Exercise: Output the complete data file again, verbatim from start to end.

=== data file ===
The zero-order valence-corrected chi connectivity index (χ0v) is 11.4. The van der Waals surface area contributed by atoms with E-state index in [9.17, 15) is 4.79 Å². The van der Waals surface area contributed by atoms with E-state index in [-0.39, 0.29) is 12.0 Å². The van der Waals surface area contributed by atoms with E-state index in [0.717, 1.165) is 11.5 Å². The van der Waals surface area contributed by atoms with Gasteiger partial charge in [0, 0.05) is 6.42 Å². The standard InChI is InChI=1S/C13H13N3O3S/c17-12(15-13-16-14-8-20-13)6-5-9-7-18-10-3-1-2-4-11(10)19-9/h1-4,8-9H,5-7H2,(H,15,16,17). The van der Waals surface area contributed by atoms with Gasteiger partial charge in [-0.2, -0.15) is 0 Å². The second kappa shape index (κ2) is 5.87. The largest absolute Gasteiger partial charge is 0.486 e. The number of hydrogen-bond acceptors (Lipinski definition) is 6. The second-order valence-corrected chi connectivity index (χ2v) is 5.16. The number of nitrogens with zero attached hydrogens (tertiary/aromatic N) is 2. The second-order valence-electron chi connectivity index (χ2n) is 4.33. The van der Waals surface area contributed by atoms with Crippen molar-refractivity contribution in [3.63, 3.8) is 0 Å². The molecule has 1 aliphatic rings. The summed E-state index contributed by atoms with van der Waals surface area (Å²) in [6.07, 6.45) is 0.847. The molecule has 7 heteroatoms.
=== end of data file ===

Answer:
The zero-order valence-corrected chi connectivity index (χ0v) is 11.4. The van der Waals surface area contributed by atoms with E-state index in [9.17, 15) is 4.79 Å². The van der Waals surface area contributed by atoms with E-state index in [-0.39, 0.29) is 12.0 Å². The van der Waals surface area contributed by atoms with E-state index in [0.717, 1.165) is 11.5 Å². The van der Waals surface area contributed by atoms with Gasteiger partial charge in [0, 0.05) is 6.42 Å². The standard InChI is InChI=1S/C13H13N3O3S/c17-12(15-13-16-14-8-20-13)6-5-9-7-18-10-3-1-2-4-11(10)19-9/h1-4,8-9H,5-7H2,(H,15,16,17). The van der Waals surface area contributed by atoms with Gasteiger partial charge in [-0.2, -0.15) is 0 Å². The second kappa shape index (κ2) is 5.87. The largest absolute Gasteiger partial charge is 0.486 e. The number of hydrogen-bond acceptors (Lipinski definition) is 6. The second-order valence-corrected chi connectivity index (χ2v) is 5.16. The number of nitrogens with zero attached hydrogens (tertiary/aromatic N) is 2. The second-order valence-electron chi connectivity index (χ2n) is 4.33. The van der Waals surface area contributed by atoms with Crippen molar-refractivity contribution in [3.63, 3.8) is 0 Å². The molecule has 1 aliphatic rings. The summed E-state index contributed by atoms with van der Waals surface area (Å²) in [6.07, 6.45) is 0.847. The molecule has 7 heteroatoms.